Book: Alain Boubil & Claude-Michel Schönberg
Music: Claude-Michel Schönberg
Lyrics: Herbert Kretzmer
Directors: Laurence Connor & James Powell
After being seen by over 120 million people and following countless tours and special performances, one could be forgiven for assuming there’s not much left to say about Les Misérables. However, within seconds of the opening of the new staging of the show, the Lowry audience is reminded of the power and accomplishment of Les Miz.
Jailed for 19 years for stealing bread (and a few other misdemeanours), Jean Valjean (Dean Chisnall) is reluctantly released by Javert (Nic Greenshields). He soon discovers in 1815 France it will be impossible to be known as anything other than Prisoner 24601.
At his lowest moment, Valjean is shown mercy and decides to break his parole to begin a new life. It’s a life shared with some of the most famous characters in musical theatre. His past keeps trying to catch up with him and Paris is thrown into revolution but Valjean continues to try and do right by those around him.
It might seem vulgar to begin a review by talking about money but the reality is the phenomenon of Les Misérables is partly due to the aim of giving every audience member the same incredible experience. Whether they’re in premium West End seats or stood at the back of an out of town theatre balcony. No expense has been spared. From Matt Kinley’s extraordinary set to the size and talent of the cast and orchestra.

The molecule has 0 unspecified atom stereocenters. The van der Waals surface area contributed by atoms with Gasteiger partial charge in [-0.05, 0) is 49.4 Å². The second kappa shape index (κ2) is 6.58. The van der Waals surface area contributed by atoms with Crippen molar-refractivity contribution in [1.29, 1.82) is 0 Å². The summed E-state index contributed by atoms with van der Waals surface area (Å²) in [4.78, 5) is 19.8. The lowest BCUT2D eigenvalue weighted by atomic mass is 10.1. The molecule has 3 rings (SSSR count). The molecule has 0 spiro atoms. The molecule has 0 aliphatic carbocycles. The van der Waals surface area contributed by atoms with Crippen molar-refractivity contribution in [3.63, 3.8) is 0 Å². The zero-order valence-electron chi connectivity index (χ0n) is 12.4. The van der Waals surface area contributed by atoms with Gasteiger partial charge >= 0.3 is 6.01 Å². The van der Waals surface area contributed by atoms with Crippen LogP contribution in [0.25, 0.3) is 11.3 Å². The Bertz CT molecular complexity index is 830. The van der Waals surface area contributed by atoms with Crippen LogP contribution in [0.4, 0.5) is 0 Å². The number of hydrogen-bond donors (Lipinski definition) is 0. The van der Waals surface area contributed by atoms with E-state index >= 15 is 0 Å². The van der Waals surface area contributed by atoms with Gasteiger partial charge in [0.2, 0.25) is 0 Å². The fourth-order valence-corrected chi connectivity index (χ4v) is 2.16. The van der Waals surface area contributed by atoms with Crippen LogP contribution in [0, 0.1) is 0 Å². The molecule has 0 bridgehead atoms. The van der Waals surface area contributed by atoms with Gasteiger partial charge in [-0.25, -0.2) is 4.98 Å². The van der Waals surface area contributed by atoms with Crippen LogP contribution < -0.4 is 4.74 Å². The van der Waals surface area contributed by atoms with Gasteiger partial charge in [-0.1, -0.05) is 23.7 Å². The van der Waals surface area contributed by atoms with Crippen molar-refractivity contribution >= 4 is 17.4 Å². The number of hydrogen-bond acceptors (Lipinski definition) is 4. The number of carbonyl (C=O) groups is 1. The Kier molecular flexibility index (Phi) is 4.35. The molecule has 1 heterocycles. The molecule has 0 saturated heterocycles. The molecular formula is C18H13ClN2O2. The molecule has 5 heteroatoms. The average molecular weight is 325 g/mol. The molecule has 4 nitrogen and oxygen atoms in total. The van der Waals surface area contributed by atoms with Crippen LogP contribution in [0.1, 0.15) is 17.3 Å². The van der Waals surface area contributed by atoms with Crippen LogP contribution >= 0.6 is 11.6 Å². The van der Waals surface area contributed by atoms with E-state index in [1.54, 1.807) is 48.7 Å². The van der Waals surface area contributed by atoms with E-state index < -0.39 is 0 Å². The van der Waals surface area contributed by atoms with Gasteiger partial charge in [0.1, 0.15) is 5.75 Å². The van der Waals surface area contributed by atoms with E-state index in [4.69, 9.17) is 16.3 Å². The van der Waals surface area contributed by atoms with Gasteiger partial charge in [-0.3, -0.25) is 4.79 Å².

After nearly four decades one would expect slick direction but the speed at which the stage is transformed from full to empty is genuinely breathtaking. Directors James Powell and Laurence Connor have ensured the three hour running time zips along. Plenty of other productions could take note.
The pre-interval set piece of One Day More is unsurprisingly awesome (even without that revolve) but Master of the House is even more accomplished. One could happily watch the scene several times over and see new moments each time. There is so much going on and it’s all truly glorious.
Production purists will be more than aware this Les Miz is different to the first touring version that premiered in Manchester in 1992. That’s no bad thing. Paule Constable’s fresh lighting design truly wows. At several moments, the lighting combines with the projections and then attention to detail in set, costumes and props to help create artistic images to live long in the memory.
Les Miz is more than a technical masterpiece. It’s a show of pure emotion chock full of numbers that, in the right hands, can ensure there’s not a dry eye in the house. It’s in the right hands here. The casting is spot on. Every performance is pitch perfect. Nathania Ong as Éponine deserves special mention. Ong inhabits the famous role but her vocal brings something fresh to the part that’s really standout.
As the lead, Chisnall is suitably astounding. Greenshields’s stage presence as Javert is extraordinary, while Ian Hughes and Helen Walsh are having great fun as the criminally lovable Thénardiers. It’s hard to believe this is Will Callan’s professional debut. His Marius delivers the boyish naivety audiences will recognise but also displays heartbreaking PTSD after the barricades are pulled down.
It could be a reflection of the times we’re living through but the painful reality of war really hits home. As Grantaire and Gavroche embrace, audiences can’t fail to be touched by the tragic waste of young men gunned down in their prime.
Perhaps that’s the enduring magic of Les Misérables. A timeless story and a near flawless musical but also a show that can be constantly refreshed and seen in new ways.
Runs until 23 April 2022